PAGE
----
The pathogenesis of Trypanosoma congolense infection in calves. I. Clinical observations and gross pathological changes.


Journal Article

Holstein calves infected with Trypanosoma congolense TREU 112 had intermittent fever, debility and a poor hair coat. At postmortem examination the most significant findings were enlargement of the liver, kidneys and spleen and increased volume of hematopoietic marrow. A group of 13 calves infected for 18 weeks had marked enlargement of lymph nodes throughout the body and hemal nodes were prominent in the sublumbar area caudal to the kidneys. Another group infected for 7 weeks had no increase in the weight of lymph nodes. Studies with 51Cr labelled autologous red cells given shortly before postmortem examination showed that the liver was the most active organ with respect to sequestration of labelled red cells.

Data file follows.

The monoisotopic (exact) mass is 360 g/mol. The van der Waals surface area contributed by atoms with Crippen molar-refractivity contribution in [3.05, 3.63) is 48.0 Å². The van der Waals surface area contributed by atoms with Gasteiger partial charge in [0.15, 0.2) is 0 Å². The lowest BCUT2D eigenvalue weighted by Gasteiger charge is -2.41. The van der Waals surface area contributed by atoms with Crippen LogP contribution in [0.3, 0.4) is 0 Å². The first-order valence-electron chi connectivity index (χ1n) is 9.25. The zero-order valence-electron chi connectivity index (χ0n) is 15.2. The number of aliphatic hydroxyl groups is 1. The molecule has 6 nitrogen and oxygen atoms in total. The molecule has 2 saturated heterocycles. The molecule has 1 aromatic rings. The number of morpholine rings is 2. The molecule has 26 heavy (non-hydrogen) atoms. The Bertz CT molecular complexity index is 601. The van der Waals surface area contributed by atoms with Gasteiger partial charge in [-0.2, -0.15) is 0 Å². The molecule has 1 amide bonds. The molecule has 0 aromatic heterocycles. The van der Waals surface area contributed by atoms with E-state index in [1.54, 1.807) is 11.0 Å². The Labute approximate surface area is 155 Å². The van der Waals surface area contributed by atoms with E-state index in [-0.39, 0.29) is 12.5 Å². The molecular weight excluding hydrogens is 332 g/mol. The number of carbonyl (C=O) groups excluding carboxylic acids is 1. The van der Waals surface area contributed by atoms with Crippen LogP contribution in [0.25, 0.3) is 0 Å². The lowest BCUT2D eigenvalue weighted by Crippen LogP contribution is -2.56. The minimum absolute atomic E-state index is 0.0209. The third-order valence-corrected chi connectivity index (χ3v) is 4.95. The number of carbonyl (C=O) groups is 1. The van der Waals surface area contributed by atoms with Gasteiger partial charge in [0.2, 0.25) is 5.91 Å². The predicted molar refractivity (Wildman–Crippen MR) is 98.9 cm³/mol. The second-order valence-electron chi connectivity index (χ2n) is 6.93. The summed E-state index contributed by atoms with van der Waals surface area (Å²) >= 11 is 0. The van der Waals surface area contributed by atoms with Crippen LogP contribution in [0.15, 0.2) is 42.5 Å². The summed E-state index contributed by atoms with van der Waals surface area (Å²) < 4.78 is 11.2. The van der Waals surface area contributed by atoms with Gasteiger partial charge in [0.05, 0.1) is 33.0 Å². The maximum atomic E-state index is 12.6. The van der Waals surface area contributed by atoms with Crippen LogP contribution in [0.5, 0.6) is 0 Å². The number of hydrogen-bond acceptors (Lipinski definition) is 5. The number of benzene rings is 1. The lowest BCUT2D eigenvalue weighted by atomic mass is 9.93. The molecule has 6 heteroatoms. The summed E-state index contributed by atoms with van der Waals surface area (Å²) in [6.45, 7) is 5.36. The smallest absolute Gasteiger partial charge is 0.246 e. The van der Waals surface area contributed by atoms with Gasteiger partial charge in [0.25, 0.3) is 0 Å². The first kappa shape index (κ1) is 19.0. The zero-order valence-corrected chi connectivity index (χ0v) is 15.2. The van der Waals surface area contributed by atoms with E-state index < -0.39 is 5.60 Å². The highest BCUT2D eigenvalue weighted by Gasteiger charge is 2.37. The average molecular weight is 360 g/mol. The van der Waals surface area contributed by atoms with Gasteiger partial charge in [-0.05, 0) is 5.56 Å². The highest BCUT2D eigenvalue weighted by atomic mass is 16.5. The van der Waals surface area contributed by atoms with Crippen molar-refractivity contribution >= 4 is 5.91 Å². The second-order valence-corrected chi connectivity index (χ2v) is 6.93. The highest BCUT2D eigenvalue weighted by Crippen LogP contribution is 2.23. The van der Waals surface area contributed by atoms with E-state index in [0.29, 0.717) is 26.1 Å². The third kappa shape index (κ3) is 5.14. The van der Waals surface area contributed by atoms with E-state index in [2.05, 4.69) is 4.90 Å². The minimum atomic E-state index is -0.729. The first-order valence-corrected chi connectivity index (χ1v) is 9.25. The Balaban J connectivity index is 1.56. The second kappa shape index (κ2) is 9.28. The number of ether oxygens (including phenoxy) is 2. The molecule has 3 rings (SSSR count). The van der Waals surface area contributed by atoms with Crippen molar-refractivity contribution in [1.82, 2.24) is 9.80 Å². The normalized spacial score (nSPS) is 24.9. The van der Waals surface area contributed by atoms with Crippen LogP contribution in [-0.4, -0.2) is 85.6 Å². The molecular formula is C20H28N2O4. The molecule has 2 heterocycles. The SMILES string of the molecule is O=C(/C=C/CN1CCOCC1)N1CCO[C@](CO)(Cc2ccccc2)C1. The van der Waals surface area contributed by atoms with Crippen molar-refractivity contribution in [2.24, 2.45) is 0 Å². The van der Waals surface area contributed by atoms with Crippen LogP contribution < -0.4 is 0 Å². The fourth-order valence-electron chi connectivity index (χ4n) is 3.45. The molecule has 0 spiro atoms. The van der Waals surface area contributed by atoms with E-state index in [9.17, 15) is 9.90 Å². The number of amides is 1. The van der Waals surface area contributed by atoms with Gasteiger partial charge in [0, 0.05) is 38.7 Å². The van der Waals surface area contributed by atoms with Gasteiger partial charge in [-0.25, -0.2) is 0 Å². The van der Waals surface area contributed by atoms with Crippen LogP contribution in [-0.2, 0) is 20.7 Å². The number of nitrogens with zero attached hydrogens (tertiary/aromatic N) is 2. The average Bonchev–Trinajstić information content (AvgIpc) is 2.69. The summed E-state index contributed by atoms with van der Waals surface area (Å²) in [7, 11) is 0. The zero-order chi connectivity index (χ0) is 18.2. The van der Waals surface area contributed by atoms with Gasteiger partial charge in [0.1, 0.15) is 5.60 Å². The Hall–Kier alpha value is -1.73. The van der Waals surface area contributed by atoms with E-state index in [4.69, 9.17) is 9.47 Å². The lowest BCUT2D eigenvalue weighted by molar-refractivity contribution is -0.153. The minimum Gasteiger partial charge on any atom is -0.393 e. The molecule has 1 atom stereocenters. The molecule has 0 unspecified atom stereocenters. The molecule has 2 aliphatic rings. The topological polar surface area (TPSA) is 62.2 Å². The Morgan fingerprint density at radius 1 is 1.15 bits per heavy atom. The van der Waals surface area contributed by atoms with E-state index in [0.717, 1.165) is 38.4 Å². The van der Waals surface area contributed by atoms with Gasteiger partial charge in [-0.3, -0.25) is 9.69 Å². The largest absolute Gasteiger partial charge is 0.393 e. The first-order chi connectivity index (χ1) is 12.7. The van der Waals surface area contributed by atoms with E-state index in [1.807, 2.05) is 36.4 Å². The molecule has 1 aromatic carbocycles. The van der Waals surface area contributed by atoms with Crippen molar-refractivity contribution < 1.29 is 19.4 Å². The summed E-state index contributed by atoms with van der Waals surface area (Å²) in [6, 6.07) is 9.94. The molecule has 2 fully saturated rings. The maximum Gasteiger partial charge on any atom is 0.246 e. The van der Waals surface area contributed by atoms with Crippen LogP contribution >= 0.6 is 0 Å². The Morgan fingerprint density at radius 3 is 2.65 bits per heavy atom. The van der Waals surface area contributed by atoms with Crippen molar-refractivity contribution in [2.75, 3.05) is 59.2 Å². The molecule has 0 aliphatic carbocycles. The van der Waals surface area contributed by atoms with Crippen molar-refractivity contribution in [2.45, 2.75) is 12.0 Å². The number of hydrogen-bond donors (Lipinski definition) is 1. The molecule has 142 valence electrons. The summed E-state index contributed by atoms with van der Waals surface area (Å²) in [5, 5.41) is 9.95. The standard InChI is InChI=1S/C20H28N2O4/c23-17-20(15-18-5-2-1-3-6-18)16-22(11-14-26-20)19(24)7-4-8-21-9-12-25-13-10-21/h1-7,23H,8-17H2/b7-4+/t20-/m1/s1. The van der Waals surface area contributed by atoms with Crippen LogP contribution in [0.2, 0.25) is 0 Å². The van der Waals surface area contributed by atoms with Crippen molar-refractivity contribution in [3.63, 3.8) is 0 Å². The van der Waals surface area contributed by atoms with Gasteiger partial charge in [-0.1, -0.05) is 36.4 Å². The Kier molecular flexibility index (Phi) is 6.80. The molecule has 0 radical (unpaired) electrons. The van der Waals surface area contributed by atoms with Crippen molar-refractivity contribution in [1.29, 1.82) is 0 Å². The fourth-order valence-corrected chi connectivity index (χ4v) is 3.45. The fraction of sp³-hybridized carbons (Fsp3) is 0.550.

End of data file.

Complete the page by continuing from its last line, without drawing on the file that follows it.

Full Text

Cited Authors

  • Valli, VE; Forsberg, CM; Robinson, GA

Published Date

  • September 1, 1978

Published In

Volume / Issue

  • 15 / 5

Start / End Page

  • 608 - 620

PubMed ID

  • 716157

Pubmed Central ID

  • 716157

Electronic International Standard Serial Number (EISSN)

  • 1544-2217

International Standard Serial Number (ISSN)

  • 0300-9858

Digital Object Identifier (DOI)

  • 10.1177/030098587801500504


  • eng